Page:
I was wondering out of curiosity if it was possible to obtain user browser information
by an IP address alone. I've tried to google for websites that offer a whois/browser info. option without success. I'm thinking if indeed a user is surfing the Internet looking at what ever it is there looking at then there is evidence of their activity.
If it is possible to know that a user is correctly browsing the Internet, then I'm thinking it must be possible to get this information passed some how through without their knowledge. It is well known that visiting certain sites record this information, some others allow the user to examine this information for themselves.
I really don't know much about how the Internet works behind the scenes but I assume that a port would have to open momentarily to allow the information to pass through each time a user browses to a new page.
Which is why I thought that maybe someway this browser information stealing idea is possible in perhaps other ways. I would appreciate anyones feedback whether this is possible or not.
A third party security audit is the IT equivalent of a colonoscopy. It's long, intrusive, very uncomfortable, and when it's done, you'll have seen things you really didn't want to see, and you'll never forget that you've had one.
I can think of three different methods by which user browser information can be obtained:
- By the User-Agent HTTP header that is included, by default, by the browser in every web page request it makes. This can be recorded in the web server logs or accessed by server side scripting languages.
- By directly accessing files or configuration databases on the client system which include browser details (e.g. the Windows registry). Getting at this type of information requires file reading or code execution privilges on the target system - this should generally not be possible using a HTTP connection unless a software exploit is used.
It may also be possible to fingerprint a browser by analysis of its communication methods even if the User-Agent strig is missing or modified, by looking at header order and any peculiarities in the way that it responds to certain stimulus. I know that certain web servers even modify TCP segments that they use for communication - Im not sure if clients do this as well. Keep in mind that this point is just an untested theory of mine.
So how do you get at this browser information? You could sniff a HTTP session, hack a client or access a webserver to obtain the browser details of clients that have connected to that web server (by checking the http access logs for example).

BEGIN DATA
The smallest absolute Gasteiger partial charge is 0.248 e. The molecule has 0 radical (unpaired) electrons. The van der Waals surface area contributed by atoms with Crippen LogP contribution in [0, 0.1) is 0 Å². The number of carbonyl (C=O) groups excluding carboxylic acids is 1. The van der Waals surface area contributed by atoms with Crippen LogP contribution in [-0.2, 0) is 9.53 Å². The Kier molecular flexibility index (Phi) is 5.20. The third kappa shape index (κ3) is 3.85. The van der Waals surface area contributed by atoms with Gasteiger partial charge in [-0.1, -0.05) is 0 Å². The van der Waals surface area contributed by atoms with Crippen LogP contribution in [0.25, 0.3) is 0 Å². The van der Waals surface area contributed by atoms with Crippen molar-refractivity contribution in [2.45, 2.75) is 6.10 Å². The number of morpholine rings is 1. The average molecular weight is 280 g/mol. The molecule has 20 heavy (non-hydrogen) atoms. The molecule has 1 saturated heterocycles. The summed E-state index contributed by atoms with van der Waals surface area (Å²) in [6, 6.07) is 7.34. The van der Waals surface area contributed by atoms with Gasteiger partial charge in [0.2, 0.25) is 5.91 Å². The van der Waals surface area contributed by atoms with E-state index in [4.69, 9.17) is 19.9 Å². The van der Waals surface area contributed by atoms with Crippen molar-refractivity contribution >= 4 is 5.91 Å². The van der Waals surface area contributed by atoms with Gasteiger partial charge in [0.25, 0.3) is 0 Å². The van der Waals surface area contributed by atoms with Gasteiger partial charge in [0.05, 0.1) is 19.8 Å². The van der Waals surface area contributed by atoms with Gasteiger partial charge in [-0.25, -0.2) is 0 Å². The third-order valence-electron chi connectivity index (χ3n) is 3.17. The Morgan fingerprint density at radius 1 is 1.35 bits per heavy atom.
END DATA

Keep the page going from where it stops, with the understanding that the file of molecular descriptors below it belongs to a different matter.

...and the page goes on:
EDIT: Also gave thread a better title than "A general question"
Thank you both for your quick responses and input:
Streaker69: Your right I really should learn how each connection to the Internet
starts at it's beginning. But you know how curiosity blinds you. So now I'm more eager to
learn how to perform a MiTM attack from one state to another than to start from the
beginning of how the Internet works.
Lupin: I was under the impression that it was possible to do a where is command sort of
which will return forums.remote-exploit.org in my case. To add to that a script to ask the
user's computer to freely give this information out as it does when visiting a site, if
setup in it's default state.
So basically you would have to have a user visit your site, or use other methods to gain this
information from other sites, if the user has not been compromised. Thankyou for clearing
that up for me.
Thank you both for your time.
Thank you once Lupin for your responses:
Just to clarify to everyone, I'm not looking to do any mischief essentially this is purely for educational purposes. As it does apply to everyone that is connected in some way to the internet.
So taking everything into account it is possible than to perform a trace-route on a victims IP address and some how get between them and there Internet provider or a popular website they might be visiting and perform a MiTM attack from 1000's of miles away rather than to be within wireless range.
I find this topic very interesting because unlike BeEF's (browser exploitation framework) where you lure a user to
your evil.domain: Here a slew of users might be vulnerable to this type of attack.
Since Metasploit has demonstrated it's power to exploit some of these very additions that users have installed which basically admits it when ever asked, provided the user has not blocked it. I would think twice before allowing this information to be collected.
Who ever coined the phrase "The Internet is evil" is absolutely right. Most people think that as long as you don't click that link or visit that site everything will be alright. It wouldn't be long until viruses come looking for you.
Routing attacks are an advanced subject, so I'd suggest that if you actually want to try a MiTM attack, that you have a presence between the two hosts (and of course you need to have permission, which goes without saying.)
Thank you Lupin for clearing things up for me. I can assure you that I have no malicious intent. It was more out of curiosity for my own sake that I brought this topic up. If I were to ever perform a MiTM attack outside of my own network I would by all means get approval before anything.
Hhmatt81: I really didn't think that it was possible for a virus to find and attack a flaw on a users computer that was just idling on Google. Without having been compromised to begin with.